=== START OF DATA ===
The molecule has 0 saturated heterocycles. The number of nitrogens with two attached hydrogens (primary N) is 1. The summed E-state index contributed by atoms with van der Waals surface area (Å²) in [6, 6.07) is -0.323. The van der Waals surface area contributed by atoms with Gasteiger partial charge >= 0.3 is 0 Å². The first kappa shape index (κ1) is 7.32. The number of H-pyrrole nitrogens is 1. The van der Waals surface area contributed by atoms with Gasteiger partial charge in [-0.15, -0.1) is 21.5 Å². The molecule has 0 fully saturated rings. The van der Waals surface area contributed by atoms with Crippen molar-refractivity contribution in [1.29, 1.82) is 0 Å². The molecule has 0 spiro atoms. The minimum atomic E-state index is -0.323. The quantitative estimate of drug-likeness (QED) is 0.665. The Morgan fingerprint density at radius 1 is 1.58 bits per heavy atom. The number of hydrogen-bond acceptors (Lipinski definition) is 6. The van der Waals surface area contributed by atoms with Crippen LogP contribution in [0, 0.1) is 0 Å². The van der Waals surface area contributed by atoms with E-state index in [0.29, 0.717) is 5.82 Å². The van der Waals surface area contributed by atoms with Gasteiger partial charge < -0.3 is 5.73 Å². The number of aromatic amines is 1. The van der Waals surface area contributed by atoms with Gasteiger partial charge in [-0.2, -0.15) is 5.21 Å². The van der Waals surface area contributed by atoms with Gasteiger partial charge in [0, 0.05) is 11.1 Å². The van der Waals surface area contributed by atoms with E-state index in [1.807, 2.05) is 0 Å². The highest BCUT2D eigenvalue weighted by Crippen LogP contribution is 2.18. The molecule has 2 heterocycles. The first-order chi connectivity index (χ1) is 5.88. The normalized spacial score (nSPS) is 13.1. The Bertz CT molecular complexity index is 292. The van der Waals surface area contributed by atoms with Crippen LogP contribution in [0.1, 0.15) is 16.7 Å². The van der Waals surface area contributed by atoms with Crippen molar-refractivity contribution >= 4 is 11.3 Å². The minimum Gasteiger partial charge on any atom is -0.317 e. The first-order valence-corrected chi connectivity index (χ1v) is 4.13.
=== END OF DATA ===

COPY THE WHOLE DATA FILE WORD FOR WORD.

The molecule has 0 saturated heterocycles. The number of nitrogens with two attached hydrogens (primary N) is 1. The summed E-state index contributed by atoms with van der Waals surface area (Å²) in [6, 6.07) is -0.323. The van der Waals surface area contributed by atoms with Gasteiger partial charge >= 0.3 is 0 Å². The first kappa shape index (κ1) is 7.32. The number of H-pyrrole nitrogens is 1. The van der Waals surface area contributed by atoms with Gasteiger partial charge in [-0.15, -0.1) is 21.5 Å². The molecule has 0 fully saturated rings. The van der Waals surface area contributed by atoms with Crippen molar-refractivity contribution in [1.29, 1.82) is 0 Å². The molecule has 0 spiro atoms. The minimum atomic E-state index is -0.323. The quantitative estimate of drug-likeness (QED) is 0.665. The Morgan fingerprint density at radius 1 is 1.58 bits per heavy atom. The number of hydrogen-bond acceptors (Lipinski definition) is 6. The van der Waals surface area contributed by atoms with Crippen LogP contribution in [0, 0.1) is 0 Å². The van der Waals surface area contributed by atoms with E-state index in [0.29, 0.717) is 5.82 Å². The van der Waals surface area contributed by atoms with Gasteiger partial charge < -0.3 is 5.73 Å². The number of aromatic amines is 1. The van der Waals surface area contributed by atoms with Gasteiger partial charge in [-0.2, -0.15) is 5.21 Å². The van der Waals surface area contributed by atoms with Gasteiger partial charge in [0, 0.05) is 11.1 Å². The van der Waals surface area contributed by atoms with E-state index in [1.807, 2.05) is 0 Å². The highest BCUT2D eigenvalue weighted by Crippen LogP contribution is 2.18. The molecule has 2 heterocycles. The first-order chi connectivity index (χ1) is 5.88. The normalized spacial score (nSPS) is 13.1. The Bertz CT molecular complexity index is 292. The van der Waals surface area contributed by atoms with Crippen LogP contribution in [0.1, 0.15) is 16.7 Å². The van der Waals surface area contributed by atoms with Crippen molar-refractivity contribution >= 4 is 11.3 Å². The minimum Gasteiger partial charge on any atom is -0.317 e. The first-order valence-corrected chi connectivity index (χ1v) is 4.13.